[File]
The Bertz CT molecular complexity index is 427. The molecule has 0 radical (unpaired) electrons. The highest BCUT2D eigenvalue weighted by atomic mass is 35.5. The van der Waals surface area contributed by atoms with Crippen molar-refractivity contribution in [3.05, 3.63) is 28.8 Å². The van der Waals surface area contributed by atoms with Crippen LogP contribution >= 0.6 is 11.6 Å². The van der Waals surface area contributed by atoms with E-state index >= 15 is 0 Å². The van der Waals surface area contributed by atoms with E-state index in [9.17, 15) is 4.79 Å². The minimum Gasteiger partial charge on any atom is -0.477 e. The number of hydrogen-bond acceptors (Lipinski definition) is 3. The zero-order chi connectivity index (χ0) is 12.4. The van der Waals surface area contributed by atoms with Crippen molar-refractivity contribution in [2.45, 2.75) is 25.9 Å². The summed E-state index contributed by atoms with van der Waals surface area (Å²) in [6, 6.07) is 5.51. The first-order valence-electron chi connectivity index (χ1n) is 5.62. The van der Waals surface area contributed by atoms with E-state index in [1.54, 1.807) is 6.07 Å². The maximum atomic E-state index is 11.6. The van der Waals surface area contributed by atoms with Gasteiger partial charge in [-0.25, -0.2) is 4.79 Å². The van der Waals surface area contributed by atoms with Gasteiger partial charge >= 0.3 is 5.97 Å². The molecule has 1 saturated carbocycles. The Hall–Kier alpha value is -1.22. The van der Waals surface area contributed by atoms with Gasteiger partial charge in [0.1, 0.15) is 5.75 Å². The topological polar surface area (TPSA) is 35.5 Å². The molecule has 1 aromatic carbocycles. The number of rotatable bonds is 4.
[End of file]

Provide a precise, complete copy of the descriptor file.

The Bertz CT molecular complexity index is 427. The molecule has 0 radical (unpaired) electrons. The highest BCUT2D eigenvalue weighted by atomic mass is 35.5. The van der Waals surface area contributed by atoms with Crippen molar-refractivity contribution in [3.05, 3.63) is 28.8 Å². The van der Waals surface area contributed by atoms with Crippen LogP contribution >= 0.6 is 11.6 Å². The van der Waals surface area contributed by atoms with E-state index >= 15 is 0 Å². The van der Waals surface area contributed by atoms with E-state index in [9.17, 15) is 4.79 Å². The minimum Gasteiger partial charge on any atom is -0.477 e. The number of hydrogen-bond acceptors (Lipinski definition) is 3. The zero-order chi connectivity index (χ0) is 12.4. The van der Waals surface area contributed by atoms with Crippen molar-refractivity contribution in [2.45, 2.75) is 25.9 Å². The summed E-state index contributed by atoms with van der Waals surface area (Å²) in [6, 6.07) is 5.51. The first-order valence-electron chi connectivity index (χ1n) is 5.62. The van der Waals surface area contributed by atoms with E-state index in [1.54, 1.807) is 6.07 Å². The maximum atomic E-state index is 11.6. The van der Waals surface area contributed by atoms with Gasteiger partial charge in [-0.25, -0.2) is 4.79 Å². The van der Waals surface area contributed by atoms with Gasteiger partial charge >= 0.3 is 5.97 Å². The molecule has 1 saturated carbocycles. The Hall–Kier alpha value is -1.22. The van der Waals surface area contributed by atoms with Gasteiger partial charge in [0.1, 0.15) is 5.75 Å². The topological polar surface area (TPSA) is 35.5 Å². The molecule has 1 aromatic carbocycles. The number of rotatable bonds is 4.